Nearly five years ago, the Capitals had just finished the 2013-14 season out of the Stanley Cup Playoffs for the first time in seven seasons and relieved both longtime General Manager George McPhee and then-Head Coach Adam Oates of their duties after a 38-30-14 season that saw the team’s and individual players’ performances decline. Shortly thereafter, the Capitals brought in veteran bench boss Barry Trotz and promoted former Assistant General Manager Brian MacLellan to lead a new era of Capitals hockey. And in four years, Trotz (as well as MacLellan) turned the fortunes of one team around for the better.
Trotz’ experience as an NHL head coach was something the Capitals desperately needed after three failed experiments in Bruce Boudreau, Dale Hunter, and Adam Oates. And while the team failed to win the Stanley Cup in his first three seasons behind the bench, it was during the 2017-18 season that I got the feeling this team had the resiliency and motivation from three seasons of falling short to potentially go far come springtime.
While the 2014-15, 2015-16, and 2016-17 seasons were all ultimately for naught in terms of the outcome in the playoffs, they were, without a doubt, some of the most memorable seasons I have experienced as a fan of the team. After the absymal 2013-14 season, in which the team missed the postseason for the first time in seven seasons, it was hard to imagine the Capitals as anywhere close to winning a championship. But Trotz’ arrival and subsequent turnaround of the team once again revitalized that confidence the team could be a legitimate contender.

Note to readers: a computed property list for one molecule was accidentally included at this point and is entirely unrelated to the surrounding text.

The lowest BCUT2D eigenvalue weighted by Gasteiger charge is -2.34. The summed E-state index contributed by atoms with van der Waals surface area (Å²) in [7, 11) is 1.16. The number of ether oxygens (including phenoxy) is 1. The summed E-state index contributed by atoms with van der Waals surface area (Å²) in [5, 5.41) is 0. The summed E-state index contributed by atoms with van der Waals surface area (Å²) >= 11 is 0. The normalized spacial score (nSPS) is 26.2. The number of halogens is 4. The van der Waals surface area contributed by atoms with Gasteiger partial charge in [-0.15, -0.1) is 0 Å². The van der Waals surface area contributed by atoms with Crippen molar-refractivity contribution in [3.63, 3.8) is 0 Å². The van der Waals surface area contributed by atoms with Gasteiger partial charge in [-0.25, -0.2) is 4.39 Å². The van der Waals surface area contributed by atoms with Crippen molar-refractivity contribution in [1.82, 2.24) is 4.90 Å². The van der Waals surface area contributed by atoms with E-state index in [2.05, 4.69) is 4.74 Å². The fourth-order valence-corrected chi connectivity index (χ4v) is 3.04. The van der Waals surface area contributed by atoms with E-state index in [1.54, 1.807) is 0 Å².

Last season was a culmination of work put in by arguably, the best coach in Capitals’ history. He is the only coach in the franchise’s 44-year history to take the team all the way to the finish line and while he may not be the winningest coach in terms of wins, he has the highest win percentage in the regular season (.677) and is the winningest bench boss in the playoffs. He is just one of two Caps head coaches (the other being Bruce Boudreau in 2008) to win the Jack Adams Award as the NHL’s best coach. And when one considers the culture set in place by Trotz upon his arrival, and the lasting impact it has had on the team, there is no denying that Trotz’ legacy in Washington goes beyond the championship last spring.
After years of watching the team fall short and feeling as though the day when I would be able to celebrate a Stanley Cup championship was still a long way off, I would like to take this time to thank Barry Trotz for leaving me with some of the most memorable years of my life as a Capitals fan, for the culture he instilled in the team I love, and for being the coach to raise Lord Stanley’s mug for the first time in franchise history.
By Michael Fleetwood